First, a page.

Dale Wickham, 62, admits shooting dead her husband John only minutes after calling police to her West Auckland home in October last year.
The case is being heard in the High Court at Auckland.
Wickham has pleaded not guilty and her lawyers argue the shooting was in self-defence.
Her lawyer, Sanjay Patel, told the jury today that Mrs Wickham, who has multiple sclerosis, had heard from a friend that her husband had discussed helping her to commit suicide.
“But the worrying thing about that is that Dale and John never discussed it,” Mr Patel said.
He said there was an escalating “climate of fear” at the couple’s home with arguments that had turned violent in the past.
Mr Patel said Mrs Wickham had called police to the house before and on October 10 last year she was pushed over and threatened.
Mr Patel quoted Mr Wickham saying: “I’ll gut you like a fish”, before Mrs Wickham pulled the trigger and shot her husband dead.
He told the jury that Mrs Wickham was a frail woman who had no ability to protect herself and shot her husband in self-defence.
Crown prosecutor Ross Burns told the jury that Mrs Wickham could have locked herself in her ensuite and waited for police to arrive.
“She could have sat on the toilet seat with the loaded gun, the door locked, and said: ‘If you come in, I’ll blow your head off’.”
He said Mrs Wickham kept a loaded gun under her bed and had armed herself with a hammer and a knife in the days leading up to the shooting
“She obviously collected these for a situation where she was prepared to use them if necessary,” Mr Burns said.
He said Mrs Wickham had found a half-used packet of the erectile dysfunction drug Cialis, only months before she shot her husband and had only chosen to tell friends and family members days before October 10.
“Maybe she was angry, she fears that this man was about to leave her to her own devices,” Mr Burns said.
Yesterday, the court heard that Mrs Wickham called police to her home after her husband grabbed her around the throat, months before she killed him with a shotgun blast to the chest.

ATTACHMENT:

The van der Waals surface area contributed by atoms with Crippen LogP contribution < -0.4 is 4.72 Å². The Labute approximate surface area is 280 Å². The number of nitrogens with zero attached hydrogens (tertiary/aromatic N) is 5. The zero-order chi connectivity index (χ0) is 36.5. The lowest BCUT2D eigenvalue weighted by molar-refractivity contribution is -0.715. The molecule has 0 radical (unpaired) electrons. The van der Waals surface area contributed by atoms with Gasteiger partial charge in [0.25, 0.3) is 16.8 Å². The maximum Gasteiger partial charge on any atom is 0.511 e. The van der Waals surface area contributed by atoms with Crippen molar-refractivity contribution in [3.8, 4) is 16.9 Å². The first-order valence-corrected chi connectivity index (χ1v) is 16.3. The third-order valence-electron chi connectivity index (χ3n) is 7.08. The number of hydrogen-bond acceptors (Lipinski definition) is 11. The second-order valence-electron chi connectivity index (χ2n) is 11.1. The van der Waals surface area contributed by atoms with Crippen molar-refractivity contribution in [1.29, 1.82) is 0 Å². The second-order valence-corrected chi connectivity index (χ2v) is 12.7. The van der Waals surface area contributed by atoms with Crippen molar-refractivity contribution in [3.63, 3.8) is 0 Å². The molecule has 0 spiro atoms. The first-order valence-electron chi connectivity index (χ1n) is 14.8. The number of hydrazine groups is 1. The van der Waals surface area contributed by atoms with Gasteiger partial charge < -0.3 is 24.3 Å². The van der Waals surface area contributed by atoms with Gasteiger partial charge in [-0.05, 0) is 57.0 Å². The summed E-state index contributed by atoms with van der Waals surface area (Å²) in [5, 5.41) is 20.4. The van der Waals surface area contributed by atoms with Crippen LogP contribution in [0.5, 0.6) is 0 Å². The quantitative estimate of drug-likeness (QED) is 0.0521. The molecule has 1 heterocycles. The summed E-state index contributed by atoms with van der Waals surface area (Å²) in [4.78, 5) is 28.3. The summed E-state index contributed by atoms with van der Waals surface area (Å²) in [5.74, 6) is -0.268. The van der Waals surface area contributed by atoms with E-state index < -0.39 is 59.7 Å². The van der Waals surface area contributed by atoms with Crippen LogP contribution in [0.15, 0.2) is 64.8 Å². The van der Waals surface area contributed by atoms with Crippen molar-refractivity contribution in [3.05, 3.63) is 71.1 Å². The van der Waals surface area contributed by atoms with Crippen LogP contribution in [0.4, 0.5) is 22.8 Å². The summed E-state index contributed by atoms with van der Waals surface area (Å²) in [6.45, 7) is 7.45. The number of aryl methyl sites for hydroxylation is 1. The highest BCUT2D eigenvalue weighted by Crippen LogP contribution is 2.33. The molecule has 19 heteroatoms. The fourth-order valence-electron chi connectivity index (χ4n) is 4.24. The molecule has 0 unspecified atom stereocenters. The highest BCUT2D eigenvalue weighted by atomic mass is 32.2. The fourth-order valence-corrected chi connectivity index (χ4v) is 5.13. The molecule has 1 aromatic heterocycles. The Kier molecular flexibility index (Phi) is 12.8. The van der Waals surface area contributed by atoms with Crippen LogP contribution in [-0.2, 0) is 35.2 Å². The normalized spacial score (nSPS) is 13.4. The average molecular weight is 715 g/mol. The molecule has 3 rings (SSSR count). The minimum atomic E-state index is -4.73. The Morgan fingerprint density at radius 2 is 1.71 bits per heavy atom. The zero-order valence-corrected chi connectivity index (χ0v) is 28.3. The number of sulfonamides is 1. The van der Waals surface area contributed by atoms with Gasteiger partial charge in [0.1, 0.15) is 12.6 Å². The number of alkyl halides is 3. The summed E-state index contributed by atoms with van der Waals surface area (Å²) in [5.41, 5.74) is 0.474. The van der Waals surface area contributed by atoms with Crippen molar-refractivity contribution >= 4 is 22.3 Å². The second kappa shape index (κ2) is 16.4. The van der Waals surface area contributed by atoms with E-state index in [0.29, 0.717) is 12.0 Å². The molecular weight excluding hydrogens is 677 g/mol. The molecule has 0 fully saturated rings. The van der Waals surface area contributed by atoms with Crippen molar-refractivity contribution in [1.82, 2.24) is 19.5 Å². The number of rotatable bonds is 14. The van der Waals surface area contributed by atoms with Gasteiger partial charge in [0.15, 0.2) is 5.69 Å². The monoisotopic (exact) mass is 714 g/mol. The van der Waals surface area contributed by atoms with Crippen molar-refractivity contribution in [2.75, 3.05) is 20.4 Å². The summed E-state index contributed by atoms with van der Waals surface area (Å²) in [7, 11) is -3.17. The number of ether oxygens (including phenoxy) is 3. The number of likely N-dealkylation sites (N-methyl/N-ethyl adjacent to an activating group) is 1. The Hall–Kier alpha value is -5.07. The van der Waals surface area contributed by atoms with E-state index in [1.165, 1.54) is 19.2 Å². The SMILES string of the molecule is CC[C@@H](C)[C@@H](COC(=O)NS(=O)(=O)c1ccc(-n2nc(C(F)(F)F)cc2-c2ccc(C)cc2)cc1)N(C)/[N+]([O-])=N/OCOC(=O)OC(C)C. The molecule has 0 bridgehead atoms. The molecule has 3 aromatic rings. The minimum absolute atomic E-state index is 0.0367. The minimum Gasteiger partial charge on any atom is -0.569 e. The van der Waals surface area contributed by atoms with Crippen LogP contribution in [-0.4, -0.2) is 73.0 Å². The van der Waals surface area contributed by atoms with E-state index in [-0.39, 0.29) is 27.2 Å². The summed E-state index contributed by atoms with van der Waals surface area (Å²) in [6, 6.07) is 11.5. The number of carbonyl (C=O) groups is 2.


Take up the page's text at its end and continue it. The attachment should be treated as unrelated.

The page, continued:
The Wickhams were married for 40 years but evidence read at court yesterday showed Mr Wickham planned to separate and had drawn up an agreement between him and his wife in the year he was shot dead.
Two police officers were called to the Wickham home in Massey on New Year’s Day last year after Dale Wickham found $8000 in a file. She said she was preparing lunch when her husband grabbed her around the throat and the pair fell to the kitchen floor.
Mrs Wickham told Constable Hayley Kenna she had “no muscle” and could not fight back.
Constable Ian Carter said he spoke to Mr Wickham at the same time in a separate room.
He said Mr Wickham told him he had slipped on the kitchen floor and put his arms out, dragging his wife to the floor.
Mr Carter said he asked Mr Wickham if he had grabbed his wife’s neck and Mr Wickham said his hands “must have gone around her somewhere”.
“She declined to make any complaint and she was adamant that she did not want John Wickham removed or charged,” Mr Carter said.
He said Wickham asked him if he could see marks on her throat.
“I said: Yes, but I’ve also seen you rubbing your neck,” Mr Carter said.
Under cross-examination from Michelle Wilkinson-Smith, Mr Carter confirmed that Wickham’s rubbing of her throat was consistent with her having a throat injury.
“If someone wanted to fake marks on their neck, they wouldn’t do it in front of a police officer?” Ms Wilkinson-Smith asked. Mr Carter said: “No, you would not”.
Mr Patel, told the jury that the defence case was based on self-defence.
“You will need to step into the shoes of Mrs Wickham and judge it in her eyes and to do that, you will need to labour under the physical debilitations that she was under at the time.”
Mr Patel introduced Stephen Robinson, a neighbour of the Wickhams, who said he was on his way to buy milk three days before the killing when he saw Mr Wickham take a shotgun out of his red van and into the garage of the couple’s Massey home.